The following language defeated the purpose of a non-compete clause: “Employee shall not own, manage, operate, control, be employed by, assist, participate in, or have any material interest in any business or profession engaged in general equine veterinary practice located within a thirty (30) mile radius of 19801, County Road 561, Clermont, Florida [FEVS’s business address].” As a general rule of contract construction, if the contract is clear and unambiguous, a court is going to enforce the terms as written. In Helderich v. Florida Equine Veterinary Services, Inc., 86 So. 3d 527 (Fla. 5th DCA 2012), the court determined that the terminated vet could provide veterinary services within that thirty mile radius as long as her place of employment was outside the non-compete geographical location. The agreement never prohibited the provision of veterinary services within that thirty mile zone! The fact that the employer brought suit illustrates the fact that it wanted to protect its business within that 30-mile radius but failed to do so simply because of the way the non-compete clause was drafted. The point — for both employers and employees— is that language of non-compete agreements must be carefully drafted and studied. Otherwise, employers might wind up not protecting their businesses and former employees might have a good defense to claims brought by their former employers. Again, drafting is the key.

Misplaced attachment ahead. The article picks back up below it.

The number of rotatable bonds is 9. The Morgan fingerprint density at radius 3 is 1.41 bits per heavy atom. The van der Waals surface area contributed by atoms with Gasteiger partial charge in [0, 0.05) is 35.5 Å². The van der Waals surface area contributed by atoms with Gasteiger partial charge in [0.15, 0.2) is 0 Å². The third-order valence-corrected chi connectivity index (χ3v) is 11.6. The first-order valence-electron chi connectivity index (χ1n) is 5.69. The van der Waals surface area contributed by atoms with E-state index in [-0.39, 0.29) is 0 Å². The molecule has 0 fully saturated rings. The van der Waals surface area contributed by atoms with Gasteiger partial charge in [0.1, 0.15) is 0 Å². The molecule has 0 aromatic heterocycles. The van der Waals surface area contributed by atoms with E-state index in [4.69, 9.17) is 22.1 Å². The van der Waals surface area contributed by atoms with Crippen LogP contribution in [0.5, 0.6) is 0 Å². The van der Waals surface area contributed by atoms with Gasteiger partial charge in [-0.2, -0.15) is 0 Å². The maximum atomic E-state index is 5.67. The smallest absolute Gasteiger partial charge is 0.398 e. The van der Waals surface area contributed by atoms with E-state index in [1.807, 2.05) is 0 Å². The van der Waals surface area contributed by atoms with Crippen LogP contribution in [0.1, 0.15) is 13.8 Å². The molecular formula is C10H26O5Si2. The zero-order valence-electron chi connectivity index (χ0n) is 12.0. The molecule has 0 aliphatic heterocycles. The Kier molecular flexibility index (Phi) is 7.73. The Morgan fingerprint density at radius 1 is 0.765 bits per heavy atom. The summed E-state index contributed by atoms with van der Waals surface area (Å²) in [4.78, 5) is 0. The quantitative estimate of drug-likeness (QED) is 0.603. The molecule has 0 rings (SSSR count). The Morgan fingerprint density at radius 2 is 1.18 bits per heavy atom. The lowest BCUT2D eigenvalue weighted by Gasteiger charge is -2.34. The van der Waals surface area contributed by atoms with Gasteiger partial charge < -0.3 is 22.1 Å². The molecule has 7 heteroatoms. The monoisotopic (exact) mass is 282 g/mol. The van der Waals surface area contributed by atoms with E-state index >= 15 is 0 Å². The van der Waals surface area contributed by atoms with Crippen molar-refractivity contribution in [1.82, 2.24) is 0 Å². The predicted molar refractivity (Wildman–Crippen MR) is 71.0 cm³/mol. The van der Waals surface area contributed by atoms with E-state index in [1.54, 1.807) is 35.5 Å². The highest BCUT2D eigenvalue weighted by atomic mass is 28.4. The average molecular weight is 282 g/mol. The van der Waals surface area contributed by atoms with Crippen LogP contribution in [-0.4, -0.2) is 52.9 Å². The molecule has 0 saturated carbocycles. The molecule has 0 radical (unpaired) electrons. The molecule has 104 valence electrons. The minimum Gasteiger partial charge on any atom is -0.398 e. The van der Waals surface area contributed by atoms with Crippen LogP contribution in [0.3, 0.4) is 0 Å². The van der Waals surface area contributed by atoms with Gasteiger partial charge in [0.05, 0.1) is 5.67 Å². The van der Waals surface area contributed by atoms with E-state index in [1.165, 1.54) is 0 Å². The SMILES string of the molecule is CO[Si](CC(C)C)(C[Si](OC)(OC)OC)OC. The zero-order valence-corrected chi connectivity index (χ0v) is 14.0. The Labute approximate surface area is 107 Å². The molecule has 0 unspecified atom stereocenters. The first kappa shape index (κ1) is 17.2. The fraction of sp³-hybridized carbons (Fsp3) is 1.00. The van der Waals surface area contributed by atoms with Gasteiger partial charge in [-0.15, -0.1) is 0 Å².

Brad Kelsky, Esq., and Kelsky Law, P.A., welcome the opportunity to consult with employers and employees concerning non-compete agreement enforcement.
This article does not constitute legal advice or the formation of an attorney-client relationship, and is not for re-publication without express permission of the author.